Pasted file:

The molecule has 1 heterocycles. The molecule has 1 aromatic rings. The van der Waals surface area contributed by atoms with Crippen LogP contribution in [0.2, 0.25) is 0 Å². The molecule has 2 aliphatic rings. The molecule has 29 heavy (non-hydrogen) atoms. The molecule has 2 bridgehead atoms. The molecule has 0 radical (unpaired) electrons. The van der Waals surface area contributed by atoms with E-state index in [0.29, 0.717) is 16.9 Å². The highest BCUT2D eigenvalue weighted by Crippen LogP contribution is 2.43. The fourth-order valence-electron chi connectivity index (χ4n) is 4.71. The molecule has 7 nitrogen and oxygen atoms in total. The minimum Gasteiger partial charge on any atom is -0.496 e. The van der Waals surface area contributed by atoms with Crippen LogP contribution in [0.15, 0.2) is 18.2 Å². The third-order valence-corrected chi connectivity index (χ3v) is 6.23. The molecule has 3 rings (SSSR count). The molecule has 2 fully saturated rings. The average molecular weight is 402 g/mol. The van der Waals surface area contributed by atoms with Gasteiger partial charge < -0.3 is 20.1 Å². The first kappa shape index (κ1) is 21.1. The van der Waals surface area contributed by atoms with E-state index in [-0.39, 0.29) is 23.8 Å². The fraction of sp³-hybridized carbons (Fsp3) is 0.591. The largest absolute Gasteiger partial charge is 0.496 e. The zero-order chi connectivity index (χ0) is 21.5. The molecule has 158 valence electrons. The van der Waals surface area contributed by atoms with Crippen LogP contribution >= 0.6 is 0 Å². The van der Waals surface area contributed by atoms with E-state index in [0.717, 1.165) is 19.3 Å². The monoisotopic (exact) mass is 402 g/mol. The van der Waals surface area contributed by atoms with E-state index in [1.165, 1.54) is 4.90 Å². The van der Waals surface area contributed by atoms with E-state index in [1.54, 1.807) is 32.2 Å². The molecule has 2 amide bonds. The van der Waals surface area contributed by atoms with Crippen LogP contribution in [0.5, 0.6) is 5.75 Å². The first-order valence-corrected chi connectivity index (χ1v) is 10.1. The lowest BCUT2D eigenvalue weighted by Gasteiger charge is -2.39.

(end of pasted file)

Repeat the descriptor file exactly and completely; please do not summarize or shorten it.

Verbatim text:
The molecule has 1 heterocycles. The molecule has 1 aromatic rings. The van der Waals surface area contributed by atoms with Crippen LogP contribution in [0.2, 0.25) is 0 Å². The molecule has 2 aliphatic rings. The molecule has 29 heavy (non-hydrogen) atoms. The molecule has 2 bridgehead atoms. The molecule has 0 radical (unpaired) electrons. The van der Waals surface area contributed by atoms with E-state index in [0.29, 0.717) is 16.9 Å². The highest BCUT2D eigenvalue weighted by Crippen LogP contribution is 2.43. The fourth-order valence-electron chi connectivity index (χ4n) is 4.71. The molecule has 7 nitrogen and oxygen atoms in total. The minimum Gasteiger partial charge on any atom is -0.496 e. The van der Waals surface area contributed by atoms with Crippen LogP contribution in [0.15, 0.2) is 18.2 Å². The third-order valence-corrected chi connectivity index (χ3v) is 6.23. The molecule has 3 rings (SSSR count). The molecule has 2 fully saturated rings. The average molecular weight is 402 g/mol. The van der Waals surface area contributed by atoms with Gasteiger partial charge < -0.3 is 20.1 Å². The first kappa shape index (κ1) is 21.1. The van der Waals surface area contributed by atoms with E-state index in [-0.39, 0.29) is 23.8 Å². The fraction of sp³-hybridized carbons (Fsp3) is 0.591. The largest absolute Gasteiger partial charge is 0.496 e. The zero-order chi connectivity index (χ0) is 21.5. The molecule has 158 valence electrons. The van der Waals surface area contributed by atoms with Crippen LogP contribution >= 0.6 is 0 Å². The van der Waals surface area contributed by atoms with E-state index in [0.717, 1.165) is 19.3 Å². The monoisotopic (exact) mass is 402 g/mol. The van der Waals surface area contributed by atoms with E-state index in [1.165, 1.54) is 4.90 Å². The van der Waals surface area contributed by atoms with E-state index in [1.54, 1.807) is 32.2 Å². The molecule has 2 amide bonds. The van der Waals surface area contributed by atoms with Crippen LogP contribution in [0.5, 0.6) is 5.75 Å². The first-order valence-corrected chi connectivity index (χ1v) is 10.1. The lowest BCUT2D eigenvalue weighted by Gasteiger charge is -2.39.